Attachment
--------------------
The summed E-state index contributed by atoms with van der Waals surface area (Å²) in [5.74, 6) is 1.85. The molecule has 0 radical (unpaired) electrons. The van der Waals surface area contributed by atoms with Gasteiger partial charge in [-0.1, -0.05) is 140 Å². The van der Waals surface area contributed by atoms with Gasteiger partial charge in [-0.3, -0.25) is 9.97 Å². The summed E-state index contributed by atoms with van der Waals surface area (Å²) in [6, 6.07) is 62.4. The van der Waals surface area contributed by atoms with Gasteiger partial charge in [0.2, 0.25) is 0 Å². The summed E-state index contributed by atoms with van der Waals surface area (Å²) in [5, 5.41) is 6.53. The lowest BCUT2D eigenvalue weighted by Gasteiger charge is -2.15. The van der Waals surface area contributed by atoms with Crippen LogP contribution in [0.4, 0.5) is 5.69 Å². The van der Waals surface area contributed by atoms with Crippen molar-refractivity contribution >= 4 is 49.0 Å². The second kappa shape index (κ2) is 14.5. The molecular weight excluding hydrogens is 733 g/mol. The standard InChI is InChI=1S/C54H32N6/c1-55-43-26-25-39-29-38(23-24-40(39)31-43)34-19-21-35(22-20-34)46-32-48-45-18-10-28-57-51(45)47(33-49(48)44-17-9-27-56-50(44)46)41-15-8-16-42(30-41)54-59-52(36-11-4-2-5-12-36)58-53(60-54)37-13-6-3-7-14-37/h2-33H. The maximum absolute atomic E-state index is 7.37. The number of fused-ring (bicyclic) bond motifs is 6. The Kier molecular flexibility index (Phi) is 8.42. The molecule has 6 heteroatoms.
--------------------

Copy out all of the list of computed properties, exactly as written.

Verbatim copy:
The summed E-state index contributed by atoms with van der Waals surface area (Å²) in [5.74, 6) is 1.85. The molecule has 0 radical (unpaired) electrons. The van der Waals surface area contributed by atoms with Gasteiger partial charge in [-0.1, -0.05) is 140 Å². The van der Waals surface area contributed by atoms with Gasteiger partial charge in [-0.3, -0.25) is 9.97 Å². The summed E-state index contributed by atoms with van der Waals surface area (Å²) in [6, 6.07) is 62.4. The van der Waals surface area contributed by atoms with Gasteiger partial charge in [0.2, 0.25) is 0 Å². The summed E-state index contributed by atoms with van der Waals surface area (Å²) in [5, 5.41) is 6.53. The lowest BCUT2D eigenvalue weighted by Gasteiger charge is -2.15. The van der Waals surface area contributed by atoms with Crippen LogP contribution in [0.4, 0.5) is 5.69 Å². The van der Waals surface area contributed by atoms with Crippen molar-refractivity contribution >= 4 is 49.0 Å². The second kappa shape index (κ2) is 14.5. The molecular weight excluding hydrogens is 733 g/mol. The standard InChI is InChI=1S/C54H32N6/c1-55-43-26-25-39-29-38(23-24-40(39)31-43)34-19-21-35(22-20-34)46-32-48-45-18-10-28-57-51(45)47(33-49(48)44-17-9-27-56-50(44)46)41-15-8-16-42(30-41)54-59-52(36-11-4-2-5-12-36)58-53(60-54)37-13-6-3-7-14-37/h2-33H. The maximum absolute atomic E-state index is 7.37. The number of fused-ring (bicyclic) bond motifs is 6. The Kier molecular flexibility index (Phi) is 8.42. The molecule has 6 heteroatoms.